In the simplest form, the supply chain is the process of producing finished goods. This process starts with sourcing raw materials, the development stage, making the finished good, and the end-customer receiving those goods. However, that leaves out important supply chain data based on what a customer does with the finished product. Some questions that may arise are:
- What happens after a customer is “done” with this item?
- What happens to the scrap the manufacturer goes through during production?
- What happens to any container the customer does not need when the product is exhausted?
While the answers to these questions may not be simple to get, they are crucial for companies that strive towards a more sustainable supply chain. On any given day, think of all the items you utilize, then think about the container for that item. What happens to the item and the packaging once they fulfill their purpose? You can even apply this exercise to the technology you use every day. What happens when you exhausted it or decide to replace it?
The Impacts of Supply Chain Waste
Most of these items would typically make their way to a landfill and be the end journey. The same can be said for the scrap that a company discards during their processes to manufacture an item. Most people did not consider what happened with a product once they were done with it in the past. This is the polar opposite of most consumers today who are much more conscious of their carbon footprints and want to align with companies cognisant of the impacts their production processes and items have on sustainability initiatives. That’s where the circular supply chain comes into play.
What is the Circular Supply Chain?
The circular supply chain’s core concept is that there is no final product life cycle stage. In the circular supply chain, products can be utilized and provide value in a new way. A common example of this is companies that extract precious metals from electronics. Instead of relying on a mining company to obtain the precious metals from the earth, refine them, and create the raw material, a company can now get the recycled metals from electronics and utilize the value that still exists in them.
Examples of Companies with a Circular Supply Chain
Sea Bags utilizes old sailboat sails and turns them into pocketbooks, bags, and backpacks. Otherwise, tossed sails that would find their way to a landfill. However, now they become a sustainable piece of fashion that extends an item’s life that still provides value.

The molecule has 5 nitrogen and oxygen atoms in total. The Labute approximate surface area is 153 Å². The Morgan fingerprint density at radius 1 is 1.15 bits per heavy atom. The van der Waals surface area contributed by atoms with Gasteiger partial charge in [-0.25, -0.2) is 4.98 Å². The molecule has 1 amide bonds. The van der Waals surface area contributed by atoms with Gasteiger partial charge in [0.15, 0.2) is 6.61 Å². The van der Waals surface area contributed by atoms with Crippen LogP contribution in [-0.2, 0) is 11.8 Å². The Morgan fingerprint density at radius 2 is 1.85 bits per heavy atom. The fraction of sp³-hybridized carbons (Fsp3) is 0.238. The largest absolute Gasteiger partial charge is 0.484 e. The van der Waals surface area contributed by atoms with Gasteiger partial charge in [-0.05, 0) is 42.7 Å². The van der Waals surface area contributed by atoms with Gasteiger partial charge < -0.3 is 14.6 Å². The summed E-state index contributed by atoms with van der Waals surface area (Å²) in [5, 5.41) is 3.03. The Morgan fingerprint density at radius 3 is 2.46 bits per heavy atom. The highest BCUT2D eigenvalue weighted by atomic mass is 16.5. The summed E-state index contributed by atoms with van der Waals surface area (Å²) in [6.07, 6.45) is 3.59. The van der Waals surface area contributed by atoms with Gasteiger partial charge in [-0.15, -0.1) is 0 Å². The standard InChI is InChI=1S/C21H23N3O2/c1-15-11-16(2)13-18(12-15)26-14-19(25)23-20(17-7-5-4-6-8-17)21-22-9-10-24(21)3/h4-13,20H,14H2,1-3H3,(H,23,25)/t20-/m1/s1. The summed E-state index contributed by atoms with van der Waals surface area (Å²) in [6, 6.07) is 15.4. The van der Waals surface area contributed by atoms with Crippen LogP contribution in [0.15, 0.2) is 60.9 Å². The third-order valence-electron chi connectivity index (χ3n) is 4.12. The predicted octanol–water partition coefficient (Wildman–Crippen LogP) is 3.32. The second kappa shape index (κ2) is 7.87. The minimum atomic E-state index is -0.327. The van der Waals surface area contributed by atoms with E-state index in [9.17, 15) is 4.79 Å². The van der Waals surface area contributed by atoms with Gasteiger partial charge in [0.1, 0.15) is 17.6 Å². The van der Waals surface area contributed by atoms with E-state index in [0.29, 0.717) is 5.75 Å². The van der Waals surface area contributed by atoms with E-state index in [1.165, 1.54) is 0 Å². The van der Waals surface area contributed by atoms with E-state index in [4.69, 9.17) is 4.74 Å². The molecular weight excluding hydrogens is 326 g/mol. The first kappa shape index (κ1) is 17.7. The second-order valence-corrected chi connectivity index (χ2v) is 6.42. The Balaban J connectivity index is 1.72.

Governments are also working to empower and reward companies that utilize this methodology. They are offering incentives to companies the “greener” they can become.
The Benefits of a Circular Supply Chain
A circular supply chain lends itself to a greener future for society. As companies offer new solutions for used products to find value and not end up in a landfill, they keep the planet cleaner and extend the ROI of their products and materials. It also provides an opportunity for innovative entrepreneurs to disrupt legacy industries that have not yet adopted these practices.
It also means that companies can repurpose the scrap material from the production process to ensure every item has a purpose. Instead of this scrap becoming garbage, it now becomes the raw material for another company to utilize. A circular structure gives the scrap producing company an extra flow of income and reduces the volume of items in a landfill.
How SCM Software Supports a Circular Supply Chain
Supply chain management software can simplify a circular supply chain strategy by digitizing manual tasks across an operations team. When implementing an SCM platform to help support a circular supply chain, businesses should look for a few key features:
- Intuitive UI/UX: An easy-to-use system will allow team members to be up and running quickly with minimal time and money spent on training and maintenance. It also allows for more users to have access and ensure data integrity at every phase of the process.
- Real-time Tracking: Real-time updates enable companies to react quickly to possible difficulties or opportunities to pursue a more beneficial opportunity. As mentioned above, when all participants have access to the relevant updates, businesses can make better choices to support their circular strategies.
- Vendor Management: A large part of any sustainability initiative is working with vendors and suppliers who already have green practices in place. An SCM system with vendor management can empower a company to rate their vendors on key sustainability metrics for smart assignments.
While all businesses cannot transform their supply chains to a more circular approach overnight, the first step is to identify the low-hanging fruit opportunities and what tools will be needed to support them. Next-generation supply chain management platforms, like the Suuchi GRID, can provide the digital backbone necessary for companies to take the first step to a more sustainable future.